The thoughts, musings, rants and observations of Barry Rubinstein, a longtime sports journalism pro now starring as a digital and print editor on the sports desk at the New York Post.

Sunday, August 19, 2012

Who can rescue the Red Sox? Terry Francona ... Yes, Terry Francona


By now, I think we all can agree the Bobby Valentine experiment in Boston has pretty much reached the end of its shelf life. Even from the very start, the fact he wasn't the unanimous choice of the Red Sox braintrust should have been a major red flag, but once the Sox went all in on Valentine, there was no turning back.

Much of what has gone down has been pretty predictable. Bobby V comes in, says what he wants, does what he wants, tweaks veterans, forces trade of popular veteran (Kevin Youkilis), makes spectacle of himself in background of video shoot, rinse, repeat.

All of that probably would have been acceptable if the results were good. One of my favorite lines in these types of situations was once uttered by one of my favorite people in professional sports, Celtics coach Doc Rivers, who liked to say, "When you win, you're a genius. When you lose, you're a moron."

It's that simple, really. The won-loss record is the difference between Bobby Valentine being goofy and eccentric, and just being a train wreck. So here we are.

It would be in the best interest of all involved for Valentine and the Sox to go their separate ways after the season. He already received the kiss of death -- I mean, the vote of confidence -- from management, so he's got that going for him. He's a proud man, firmly entrenched in his methods, who would probably find it very easy to go back and sit in his old chair at ESPN.

Which brings us to who I believe would be the perfect replacement for Valentine ... the guy he replaced, Terry Francona. Yeah, that Terry Francona, who's now sitting in that seat at ESPN, at this moment gushing over the Little League World Series.

I came up with that idea (I'll take credit for it since I haven't heard anyone else say it) this past Friday, in my recurring guest spot on All Around Sports, hosted by John Ingoldsby on voiceamerica.com. Shameless plug alert: Listen to the show on this link, at about the 44-minute mark:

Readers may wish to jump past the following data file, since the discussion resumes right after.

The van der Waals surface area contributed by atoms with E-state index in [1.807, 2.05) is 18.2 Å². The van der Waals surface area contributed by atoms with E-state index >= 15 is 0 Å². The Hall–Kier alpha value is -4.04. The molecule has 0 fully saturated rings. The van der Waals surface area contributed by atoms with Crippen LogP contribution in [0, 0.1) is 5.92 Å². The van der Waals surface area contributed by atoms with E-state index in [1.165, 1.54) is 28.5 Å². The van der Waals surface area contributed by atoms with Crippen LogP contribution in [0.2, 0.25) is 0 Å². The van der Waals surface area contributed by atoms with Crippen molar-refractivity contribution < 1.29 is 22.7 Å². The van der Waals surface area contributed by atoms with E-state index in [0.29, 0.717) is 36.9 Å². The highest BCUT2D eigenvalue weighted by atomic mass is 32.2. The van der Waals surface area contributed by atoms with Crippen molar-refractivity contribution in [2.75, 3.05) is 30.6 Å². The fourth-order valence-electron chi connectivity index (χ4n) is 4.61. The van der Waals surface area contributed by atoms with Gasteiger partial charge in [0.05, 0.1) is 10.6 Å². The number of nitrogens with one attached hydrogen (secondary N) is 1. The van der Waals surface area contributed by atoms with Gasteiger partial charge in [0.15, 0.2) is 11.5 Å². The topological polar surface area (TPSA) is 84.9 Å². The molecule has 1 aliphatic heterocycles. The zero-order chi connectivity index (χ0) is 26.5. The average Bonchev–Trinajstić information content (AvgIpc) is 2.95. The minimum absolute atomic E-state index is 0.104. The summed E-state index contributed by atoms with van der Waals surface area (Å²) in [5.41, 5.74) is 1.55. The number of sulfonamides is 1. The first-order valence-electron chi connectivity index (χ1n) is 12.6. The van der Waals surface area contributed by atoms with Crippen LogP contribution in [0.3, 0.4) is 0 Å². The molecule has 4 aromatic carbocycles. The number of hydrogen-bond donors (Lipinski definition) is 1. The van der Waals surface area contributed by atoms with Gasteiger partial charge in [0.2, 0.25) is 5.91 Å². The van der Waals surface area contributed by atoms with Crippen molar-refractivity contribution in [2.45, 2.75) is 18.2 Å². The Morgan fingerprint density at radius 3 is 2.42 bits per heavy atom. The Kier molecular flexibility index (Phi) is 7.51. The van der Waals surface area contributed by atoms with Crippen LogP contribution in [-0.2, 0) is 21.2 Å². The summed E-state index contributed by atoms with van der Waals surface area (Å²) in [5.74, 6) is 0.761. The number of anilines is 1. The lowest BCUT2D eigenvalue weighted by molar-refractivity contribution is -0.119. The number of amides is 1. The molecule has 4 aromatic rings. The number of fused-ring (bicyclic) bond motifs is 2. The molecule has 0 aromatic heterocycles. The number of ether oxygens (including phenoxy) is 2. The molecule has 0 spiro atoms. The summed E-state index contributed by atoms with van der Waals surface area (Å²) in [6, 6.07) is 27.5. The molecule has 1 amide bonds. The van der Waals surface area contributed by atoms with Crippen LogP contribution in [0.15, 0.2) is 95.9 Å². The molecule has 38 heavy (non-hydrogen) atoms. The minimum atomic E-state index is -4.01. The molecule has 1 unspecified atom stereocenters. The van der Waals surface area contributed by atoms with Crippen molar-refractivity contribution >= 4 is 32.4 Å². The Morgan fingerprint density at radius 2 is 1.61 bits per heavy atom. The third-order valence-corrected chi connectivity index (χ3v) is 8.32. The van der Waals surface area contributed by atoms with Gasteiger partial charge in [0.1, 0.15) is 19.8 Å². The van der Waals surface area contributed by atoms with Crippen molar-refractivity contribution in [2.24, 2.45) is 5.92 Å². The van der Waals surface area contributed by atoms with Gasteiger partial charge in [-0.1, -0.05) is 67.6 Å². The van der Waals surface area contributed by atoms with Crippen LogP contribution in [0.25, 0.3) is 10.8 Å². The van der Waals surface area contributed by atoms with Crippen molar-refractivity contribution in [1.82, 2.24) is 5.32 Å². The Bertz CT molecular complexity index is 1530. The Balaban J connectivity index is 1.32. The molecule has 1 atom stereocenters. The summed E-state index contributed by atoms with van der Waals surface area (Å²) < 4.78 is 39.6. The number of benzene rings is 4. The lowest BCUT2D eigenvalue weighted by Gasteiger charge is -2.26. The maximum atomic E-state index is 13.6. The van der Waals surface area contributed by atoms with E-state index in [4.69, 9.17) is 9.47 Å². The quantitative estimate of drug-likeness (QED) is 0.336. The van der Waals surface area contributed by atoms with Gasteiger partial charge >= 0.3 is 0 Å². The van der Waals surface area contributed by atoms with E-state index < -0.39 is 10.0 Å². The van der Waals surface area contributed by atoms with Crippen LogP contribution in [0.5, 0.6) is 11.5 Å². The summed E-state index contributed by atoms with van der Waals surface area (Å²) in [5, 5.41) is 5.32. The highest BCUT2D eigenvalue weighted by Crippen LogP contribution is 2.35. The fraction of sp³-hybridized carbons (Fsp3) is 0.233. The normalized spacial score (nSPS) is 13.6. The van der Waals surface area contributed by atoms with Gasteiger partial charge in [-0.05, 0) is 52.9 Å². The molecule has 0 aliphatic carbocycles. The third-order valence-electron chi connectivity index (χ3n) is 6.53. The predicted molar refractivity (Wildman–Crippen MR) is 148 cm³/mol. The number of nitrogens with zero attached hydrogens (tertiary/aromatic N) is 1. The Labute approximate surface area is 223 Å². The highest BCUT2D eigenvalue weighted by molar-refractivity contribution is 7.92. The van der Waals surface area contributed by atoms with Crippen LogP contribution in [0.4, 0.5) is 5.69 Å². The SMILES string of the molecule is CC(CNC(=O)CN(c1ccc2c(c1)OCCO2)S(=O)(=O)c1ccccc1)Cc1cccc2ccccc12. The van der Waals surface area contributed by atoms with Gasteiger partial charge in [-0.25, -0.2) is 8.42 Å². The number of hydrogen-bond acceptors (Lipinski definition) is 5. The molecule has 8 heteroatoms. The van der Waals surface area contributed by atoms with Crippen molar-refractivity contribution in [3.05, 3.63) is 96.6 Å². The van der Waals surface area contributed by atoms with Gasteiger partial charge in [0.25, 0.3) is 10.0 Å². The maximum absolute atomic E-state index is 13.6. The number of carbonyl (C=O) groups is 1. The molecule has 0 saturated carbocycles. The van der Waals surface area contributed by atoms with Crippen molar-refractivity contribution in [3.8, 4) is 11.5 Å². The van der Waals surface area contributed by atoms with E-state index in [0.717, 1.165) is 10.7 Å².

http://www.voiceamerica.com/show/1909/all-around-sports

We were talking about the Red Sox and how the Valentine tenure would likely end, and I blurted out, "Don't be surprised if Terry Francona comes back to manage the Red Sox again."

Now, I'm not even sure I totally believed that when I said it, but the more I thought about it, the more it made sense. Sure, last season ended badly. But if there's anyone who has gravitas in the Red Sox clubhouse, it's Francona. It was just a couple of weeks ago when he, as a member of the ESPN crew covering the Sox-Yankees Sunday night game in New York, walked into the visiting clubhouse and held court with a group of his former players -- which shows he still has plenty of allies on that team, and he enjoys their company and didn't feel awkward about letting that be known.

Let's face it, the guy did win two World Series with that team. It's not as if he became an idiot overnight. I don't think Red Sox Nation would have any problem reembracing the man who helped orchestrate the end of The Curse. As long as it means the end of this new one -- with fried chicken and beer off limits, naturally.

And it's not as if there isn't precedent for a move like this. During the Bronx Zoo years in the 1970s and '80s, George Steinbrenner fired and re-hired Billy Martin as manager of the Yankees five times officially (and about 100 times unofficially). That club was probably the most dysfunctional team in the history of pro sports, but it won, and in the end, as we've duly noted, that's all that matters.

Now I have no idea if Francona would be interested in coming back, or if Red Sox management would entertain the idea of him coming back. But he did have a reaction to the mess that has engulfed his old team, and he began by telling USA Today he tries "to be a little careful."

Said Francona: "During my eight years there, we never really had a whole lot of drama outside the clubhouse. That's their business, not my business ... the idea is to keep it in-house. You can deal with it and it goes away. When it goes public, everybody puts their spin on it even when they don't know what they're talking about and it becomes a national story ... The better teams handle it and move on."

The Red Sox clearly need to move on. So make the trade -- Valentine back to ESPN and Francona back to Boston.

Weirder things have happened.

No comments: